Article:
Ashworth’s most notorious patients and their chilling crimes

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Nestled in the heart of a Merseyside suburb is a maximum security hospital that is home to some of the UKs' most dangerous criminals.

For many, Ashworth Hospital will always be synonymous with Ian Brady, the child killer responsible for the notorious Moors Murderers who spent over 20 years there until his death in 2017.

The secure hospital caters to patients with psychiatric health needs that require treatment in conditions of high security.

It is one of only three high security psychiatric hospitals in England, alongside Broadmoor in Berkshire and Rampton in Nottinghamshire.

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The hospital, managed by Merseycare, provides a range of services to their patients, many of whom are from the North West, Wales and the Midlands.

Patients who are deemed to be a danger to themselves and those around to them are referred to Ashworth, often through the court system.

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Each of the hospital's 14 wards cares for particular type of patients with a certain set of needs. Each patients receives care from a team of specialist and professionals.

Although many patients are at Ashworth on a long time or indefinite basis, some individuals are there for much shorter stays.

These are some of the most notorious patients to be treated at Ashworth over the years.

Ian Brady

Ian Brady

Ian Brady and Myra Hindley were convicted of murdering three children in 1966 and later confessed to two further killings.

Brady arrived at Ashworth in 1985 after being declared criminally insane. He spent the rest of his life there.

Brady had refused to reveal where he had buried the body of 12-year-old Keith Bennett.

Keith's mum Winnie Johnson died aged 78 in 2012 after a long campaign to try to force Brady to reveal where Keith was buried.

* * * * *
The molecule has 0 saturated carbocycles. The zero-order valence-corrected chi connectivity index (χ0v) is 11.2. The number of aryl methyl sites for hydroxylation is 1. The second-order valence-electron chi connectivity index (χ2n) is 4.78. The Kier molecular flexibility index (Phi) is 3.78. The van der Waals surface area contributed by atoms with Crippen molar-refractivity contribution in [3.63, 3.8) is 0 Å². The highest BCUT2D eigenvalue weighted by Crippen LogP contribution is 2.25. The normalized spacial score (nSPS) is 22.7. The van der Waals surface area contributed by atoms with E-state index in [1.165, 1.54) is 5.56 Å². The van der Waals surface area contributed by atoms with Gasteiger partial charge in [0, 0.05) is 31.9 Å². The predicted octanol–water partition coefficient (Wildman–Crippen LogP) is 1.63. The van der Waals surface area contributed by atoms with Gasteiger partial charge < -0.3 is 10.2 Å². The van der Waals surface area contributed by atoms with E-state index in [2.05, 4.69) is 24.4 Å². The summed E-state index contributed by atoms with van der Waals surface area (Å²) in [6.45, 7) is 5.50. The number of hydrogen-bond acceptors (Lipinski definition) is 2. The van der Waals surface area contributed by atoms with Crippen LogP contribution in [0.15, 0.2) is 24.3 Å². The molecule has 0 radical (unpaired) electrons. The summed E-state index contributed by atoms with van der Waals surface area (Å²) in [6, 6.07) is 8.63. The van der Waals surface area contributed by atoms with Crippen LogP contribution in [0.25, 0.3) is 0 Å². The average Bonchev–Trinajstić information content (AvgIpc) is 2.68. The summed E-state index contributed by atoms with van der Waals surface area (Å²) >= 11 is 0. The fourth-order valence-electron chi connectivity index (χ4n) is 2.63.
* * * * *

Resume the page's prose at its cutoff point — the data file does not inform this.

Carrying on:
The Daily Mirror reported that the Johnson family had hoped a locked suitcase which Brady kept in his room at Ashworth may reveal where Keith was buried.

Psychiatric nurses spoke to The Guardian newspaper after Brady's death and said that he was an exceptionally difficult patient who refused to be treated.

One nurse, who asked not be named, told the Guardian that Brady had no interest in being rehabilitated and only wanted a ready supply of "paper and pens".

The nurses also said that the degree of public paranoia surrounding Brady put them under extreme pressure at all times.

When Brady died in 2017 the authorities had to put into a place "Operation Chrome" to ensure the arrangements surrounding the disposal of his body would be secret.

Dale Cregan

Dale Cregan murdered four people including two policewomen

Cregan, who murdered two female police officers in a gun and grenade attack, was returned to Ashworth last September.

Police officers Fiona Bone, 32 and Nicola Hughes, 23, died in an ambush after they were lured to a house in Mottram in Longdendale, Tameside, on September 18, 2012.

Cregan received a whole life sentence for the murder spree which claimed four lives.

Cregan was moved out of HMP Full Sutton back to Ashworth last year during a high security operation.

In 2016 a letter from Cregan to a third party was leaked to the Daily Mirror. The national newspaper reported that Cregan had boasted about making pizza, using the gym and paddling in a kayak.

Cregan wrote: "I'm good bro just smashing the gym and playing snooker you know how it goes.

"Been doin' pure circuits on the ward.

"You know you got your a**e kicked at snooker and tennis you had me at the kayaking tho bro (ha ha).

"It's not ideal but it beats sitting on the block miles from home innit bro.

"Gym, phone call and a visit and I'm happy brother."

Cregan was a leading member of an organised crime group rooted in East Manchester which is still active in the area.